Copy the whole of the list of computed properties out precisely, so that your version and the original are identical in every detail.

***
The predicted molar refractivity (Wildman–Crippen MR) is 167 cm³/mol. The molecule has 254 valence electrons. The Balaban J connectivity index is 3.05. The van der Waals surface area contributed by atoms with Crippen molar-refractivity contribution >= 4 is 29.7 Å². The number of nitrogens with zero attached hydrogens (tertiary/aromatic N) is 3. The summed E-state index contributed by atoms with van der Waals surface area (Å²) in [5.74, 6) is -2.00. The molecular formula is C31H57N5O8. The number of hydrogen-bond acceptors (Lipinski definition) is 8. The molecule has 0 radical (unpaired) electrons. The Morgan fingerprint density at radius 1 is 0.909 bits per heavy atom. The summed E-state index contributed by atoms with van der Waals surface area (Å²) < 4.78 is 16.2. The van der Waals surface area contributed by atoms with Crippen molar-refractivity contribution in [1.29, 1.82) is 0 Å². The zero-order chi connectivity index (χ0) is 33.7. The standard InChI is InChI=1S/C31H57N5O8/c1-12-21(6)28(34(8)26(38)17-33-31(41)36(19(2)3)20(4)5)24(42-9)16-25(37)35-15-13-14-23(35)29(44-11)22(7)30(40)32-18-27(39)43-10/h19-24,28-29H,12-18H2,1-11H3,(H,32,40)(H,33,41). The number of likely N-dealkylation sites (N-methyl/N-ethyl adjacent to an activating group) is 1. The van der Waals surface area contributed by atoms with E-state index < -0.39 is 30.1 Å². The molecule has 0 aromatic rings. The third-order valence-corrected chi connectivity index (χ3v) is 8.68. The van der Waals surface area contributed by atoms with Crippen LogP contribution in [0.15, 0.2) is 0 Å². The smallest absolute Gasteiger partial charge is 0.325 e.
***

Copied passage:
The predicted molar refractivity (Wildman–Crippen MR) is 167 cm³/mol. The molecule has 254 valence electrons. The Balaban J connectivity index is 3.05. The van der Waals surface area contributed by atoms with Crippen molar-refractivity contribution >= 4 is 29.7 Å². The number of nitrogens with zero attached hydrogens (tertiary/aromatic N) is 3. The summed E-state index contributed by atoms with van der Waals surface area (Å²) in [5.74, 6) is -2.00. The molecular formula is C31H57N5O8. The number of hydrogen-bond acceptors (Lipinski definition) is 8. The molecule has 0 radical (unpaired) electrons. The Morgan fingerprint density at radius 1 is 0.909 bits per heavy atom. The summed E-state index contributed by atoms with van der Waals surface area (Å²) < 4.78 is 16.2. The van der Waals surface area contributed by atoms with Crippen molar-refractivity contribution in [1.29, 1.82) is 0 Å². The zero-order chi connectivity index (χ0) is 33.7. The standard InChI is InChI=1S/C31H57N5O8/c1-12-21(6)28(34(8)26(38)17-33-31(41)36(19(2)3)20(4)5)24(42-9)16-25(37)35-15-13-14-23(35)29(44-11)22(7)30(40)32-18-27(39)43-10/h19-24,28-29H,12-18H2,1-11H3,(H,32,40)(H,33,41). The number of likely N-dealkylation sites (N-methyl/N-ethyl adjacent to an activating group) is 1. The van der Waals surface area contributed by atoms with E-state index < -0.39 is 30.1 Å². The molecule has 0 aromatic rings. The third-order valence-corrected chi connectivity index (χ3v) is 8.68. The van der Waals surface area contributed by atoms with Crippen LogP contribution in [0.15, 0.2) is 0 Å². The smallest absolute Gasteiger partial charge is 0.325 e.